VEA Shows its Hand
teachers union wants it all: $1.5 million per
biennium from tax hikes plus the $1 billion a
year Gov. Warner claims he can save through greater
The Virginia Education Association was
obviously animated by my commentary last month
criticizing two members of the Virginia House of
Delegates for supporting a huge state tax increase
this year. The
teachers’ union circulated talking points to
encourage and guide responses to my column.
Had an elementary school student written
these talking points, he or she would have been
admonished for being non-responsive, but the VEA
doesn’t operate under the usual standard. Its talking points made no effort to address
the central point of my criticism.
The point of my column was that a tax
increase this year could not be justified if the $1
billion in spending reductions Gov. Mark R. Warner
has repeatedly claimed can be implemented are real. The two delegates, Chris Jones, R-
and Preston Bryant, R-Lynchburg, never bothered to
verify Warner’s claims. It’s time someone did.
As members of the House Appropriations
Committee, Jones and Bryant were well aware of these
voted for a House resolution asking the Governor to
provide information about the spending cuts he had
been claiming for more than a year to have
Warner failed to respond after two months, these two
delegates decided to organize a coalition of
delegates to push a tax increase that will cost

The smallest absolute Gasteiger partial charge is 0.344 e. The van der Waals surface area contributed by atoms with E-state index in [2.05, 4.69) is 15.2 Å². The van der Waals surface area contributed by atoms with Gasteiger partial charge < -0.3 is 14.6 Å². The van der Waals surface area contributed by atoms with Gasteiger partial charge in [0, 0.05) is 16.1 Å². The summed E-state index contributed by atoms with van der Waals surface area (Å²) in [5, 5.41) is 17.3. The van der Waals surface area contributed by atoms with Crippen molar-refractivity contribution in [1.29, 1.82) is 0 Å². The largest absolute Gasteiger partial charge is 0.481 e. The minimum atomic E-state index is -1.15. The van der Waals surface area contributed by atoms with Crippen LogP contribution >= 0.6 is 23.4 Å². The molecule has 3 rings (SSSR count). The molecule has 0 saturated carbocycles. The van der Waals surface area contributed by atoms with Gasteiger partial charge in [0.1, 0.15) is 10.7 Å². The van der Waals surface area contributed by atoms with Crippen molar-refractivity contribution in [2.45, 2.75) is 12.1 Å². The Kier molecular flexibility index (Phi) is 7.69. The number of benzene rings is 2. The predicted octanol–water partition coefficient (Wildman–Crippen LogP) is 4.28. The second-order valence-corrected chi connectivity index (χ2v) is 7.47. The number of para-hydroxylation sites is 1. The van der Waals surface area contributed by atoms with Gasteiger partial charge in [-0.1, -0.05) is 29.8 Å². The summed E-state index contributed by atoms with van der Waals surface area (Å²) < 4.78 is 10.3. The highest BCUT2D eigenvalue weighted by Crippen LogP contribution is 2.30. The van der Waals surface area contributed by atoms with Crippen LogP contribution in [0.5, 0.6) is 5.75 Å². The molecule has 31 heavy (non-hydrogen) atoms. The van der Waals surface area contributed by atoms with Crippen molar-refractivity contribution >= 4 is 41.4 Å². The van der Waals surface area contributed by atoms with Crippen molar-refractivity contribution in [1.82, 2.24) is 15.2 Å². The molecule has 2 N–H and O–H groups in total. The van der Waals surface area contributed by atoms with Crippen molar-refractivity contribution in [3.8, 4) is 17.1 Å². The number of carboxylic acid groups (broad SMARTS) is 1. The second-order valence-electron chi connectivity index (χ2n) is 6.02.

Virginians more than $1.5 billion over the next two
The overriding interest of the VEA is to
increase state funding for public education, not to
look out for the taxpayers or to worry about the
health of Virginia’s
has a right to pursue its agenda as aggressively as
it chooses, but it shouldn’t mislead.
Increasing the efficiency of state
government and spending $1 billion less each year as
a result are consistent with the VEA’s objective. Warner insists he can do this without cutting
is prompted to ask why the VEA wasn’t pushing for
immediate action on Warner’s proposed spending
all, the reduction in state spending achieved by the
streamlining that Warner claims can be implemented
could produce far more revenues than the $1.5
billion tax increase.
The math is too obvious to be missed, but
the VEA’s tactic has been simply to ignore
Warner's claim, hoping to get an immediate tax
increase plus the additional revenues from spending
cuts in the future. If
taxes can be raised now by $1.5 billion a biennium
and another $2 billion in revenues can be found
later through streamlining, there would be an
additional $3.5 billion – not a mere $1.5 billion
– for state government to spend every two years.
The VEA may not have an obligation to
watch out for the interests of Virginia
taxpayers, but members of the General Assembly do.
So does the Governor.
Taxpayers have a right to know whether
Warner’s claim that $1 billion can be cut out of
the budget each year is valid. The VEA and other proponents of the recent
tax hike don’t want that question to be raised. Instead, they want the public to believe
that, in the absence of that tax hike, vital
governmental services would have to be cut.
The issue is not what services tax
opponents would cut. We
don’t need to cut any services if Warner’s
efficiency claim is for real.
When will Warner be made to put up or shut
-- August 9,